World systems theory is an approach to modern economic history developed by Immanuel Wallerstein, the enduring concern of which has been with how modern capitalism functions as a world system, comprising a core, periphery, and senti-periphery. Franco Moretti has sought to apply this theory to Comparative Literature, developing a model of the world literary system as simultaneously one and unequal, with a core and periphery, bound together in relationships of growing inequality. This article argues that Moretti s model can, in turn, be applied to the history of modern sf, where an initial Anglo-French core is later supplemented by new American and Japanese cores, and where Russia, Germany, Poland, and Czechoslovakia function as semiperipheries.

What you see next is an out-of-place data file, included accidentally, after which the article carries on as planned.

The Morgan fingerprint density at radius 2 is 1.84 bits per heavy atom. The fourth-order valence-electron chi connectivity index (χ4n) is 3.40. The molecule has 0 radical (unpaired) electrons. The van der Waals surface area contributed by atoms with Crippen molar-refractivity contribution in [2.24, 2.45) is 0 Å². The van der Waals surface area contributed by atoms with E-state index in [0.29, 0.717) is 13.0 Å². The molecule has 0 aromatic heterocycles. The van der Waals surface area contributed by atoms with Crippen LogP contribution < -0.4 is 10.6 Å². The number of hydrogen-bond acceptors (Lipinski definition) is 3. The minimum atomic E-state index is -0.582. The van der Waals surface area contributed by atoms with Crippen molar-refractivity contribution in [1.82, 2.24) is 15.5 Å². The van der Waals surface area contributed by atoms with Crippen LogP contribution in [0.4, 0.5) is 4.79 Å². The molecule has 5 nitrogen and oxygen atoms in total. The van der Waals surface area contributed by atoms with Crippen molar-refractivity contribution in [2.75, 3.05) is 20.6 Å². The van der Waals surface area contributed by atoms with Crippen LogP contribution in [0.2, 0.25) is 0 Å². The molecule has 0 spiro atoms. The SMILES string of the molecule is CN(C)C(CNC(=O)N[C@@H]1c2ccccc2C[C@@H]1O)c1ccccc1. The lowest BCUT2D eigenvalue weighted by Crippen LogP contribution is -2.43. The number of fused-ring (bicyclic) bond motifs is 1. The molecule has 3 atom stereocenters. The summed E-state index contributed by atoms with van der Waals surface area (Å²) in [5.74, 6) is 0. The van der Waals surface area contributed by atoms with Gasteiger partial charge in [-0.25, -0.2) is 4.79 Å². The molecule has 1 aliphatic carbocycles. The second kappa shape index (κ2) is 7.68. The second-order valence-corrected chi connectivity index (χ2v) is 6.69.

|Pages (from-to)||15 - 29|
|Number of pages||15|
|Journal||Paradoxa: studies in world literary genres|
|Publication status||Published - 2014|